Many insurers, brokers and insurtechs have overhauled their working models post-pandemic because ’a hybrid working model is now a requirement and not a nice-to-have’
The Covid-19 pandemic has changed the working model forever, as many organisations have opted to permanently adopt homeworking, such as insurtechs Ticker and Cytora, as well as law firm Slater and Gordon.
The Covid-driven move to increased homeworking has helped accelerate the digitalisation of the insurance industry, as well as enabled firms to save on overheads, for example office costs. Therefore, a return to office-based working is unlikely post-pandemic, meaning insurance firms will need to review their working models.
Steve Collinson, HR director at Zurich UK, said: “As the labour market tightens, employers need to rethink their approach to attracting and retaining talent. Workers want a new deal and are no longer prepared to work in outdated and rigid patterns.”
The insurer now advertises all vacancies as part-time, full-time or as a job share, with the opportunity to work flexible hours. In the last 12 months, Zurich has hired 23% of women on a part-time basis - up from 10% in 2019.
As the UK settles into a ‘new normal’ following the pandemic peaks, the focus is on smart working – a hybrid working model that aims to deliver sustainable added value and positive changes for all employees by balancing the benefits and flexibility of both home and office working.
Axa Partners is just one of the firms adopting this approach.
Bob Ewers, Axa Partners’ head of region for North America, UK and Ireland, told Insurance Times: “During the pandemic, it has become even more apparent that our people have different needs and understanding them is crucial in safeguarding our employees’ wellbeing, which ultimately will help us all perform better.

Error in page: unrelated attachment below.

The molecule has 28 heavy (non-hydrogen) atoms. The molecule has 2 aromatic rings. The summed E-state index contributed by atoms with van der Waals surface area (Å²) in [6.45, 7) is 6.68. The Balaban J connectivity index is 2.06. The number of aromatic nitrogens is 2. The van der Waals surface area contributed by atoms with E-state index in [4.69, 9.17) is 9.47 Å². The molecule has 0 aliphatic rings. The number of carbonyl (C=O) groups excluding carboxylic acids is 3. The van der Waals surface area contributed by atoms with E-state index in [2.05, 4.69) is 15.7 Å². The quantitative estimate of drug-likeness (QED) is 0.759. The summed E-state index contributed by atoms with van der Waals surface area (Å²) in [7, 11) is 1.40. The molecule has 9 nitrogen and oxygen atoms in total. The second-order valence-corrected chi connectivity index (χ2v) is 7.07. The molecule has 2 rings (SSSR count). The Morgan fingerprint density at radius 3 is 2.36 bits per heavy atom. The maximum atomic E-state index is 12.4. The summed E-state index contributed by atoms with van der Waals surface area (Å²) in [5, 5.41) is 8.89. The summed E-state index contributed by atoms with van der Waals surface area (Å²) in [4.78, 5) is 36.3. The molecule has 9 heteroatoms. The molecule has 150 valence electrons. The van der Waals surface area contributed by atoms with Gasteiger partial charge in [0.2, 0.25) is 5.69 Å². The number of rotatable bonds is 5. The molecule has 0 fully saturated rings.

“I feel strongly that our new working model will lead to improved wellbeing and higher engagement and productivity for our people.
”It also provides access to new talent for the business, as well as supporting the retention of the great people we already have. Really, a hybrid working model is now a requirement and not a nice-to-have.”
Empathy is key
For Ewers, “empathy is key” when constructing a smart working model.
This centres around making sure employees feel supported - for example, parents with young children who would benefit from working flexibly, or staff caring for elderly parents.
He said: “We want to create an environment in which our team can work efficiently whilst balancing their other life pressures. The key to smart working is the word ‘balance’. It’s about balancing the benefits and flexibility of being at home with office life and collaborating with colleagues.”
When the government’s current work from home guidance has been lifted, Axa Partners will be encouraging its employees to work in the office two or three days a week, blended with home working - this aims to improve employees’ physical and mental wellbeing.
Ewers added: “Businesses that don’t allow a sustainable working model could lose out on great talent. Smart, flexible working doesn’t mean business performance drops.”
Back in March 2020, in conjunction with the first Covid-19 lockdown, Axa Partners moved to a 100% work from home model in a matter of weeks. Ewers explained that there was no detrimental impact to customer services as a result of this action due to the firm’s prior investment in technology.
He continued: “We are inspiring our workforce to switch off and take time for themselves. We encourage our people to enjoy the extra time they get from not commuting and use it to exercise, spend time with loved ones or even catch up on sleep.”
Supporting this mindset, AXA Partners has launched its Wellbeing Hub, which provides staff with wellbeing-related information and resources.
In addition to this, employees have been given two extra days holiday in 2022, known as “wellbeing days”, to encourage them to focus on their own wellbeing and switch off from work.
“I believe it’s about keeping both our minds and bodies healthy,” Ewers said.
Smart working also has a knock-on impact on the environment.
Ewers explained: “By cutting down on commute time, there is an obvious benefit to the environment from having less cars on the road and a reduction in public transport usage.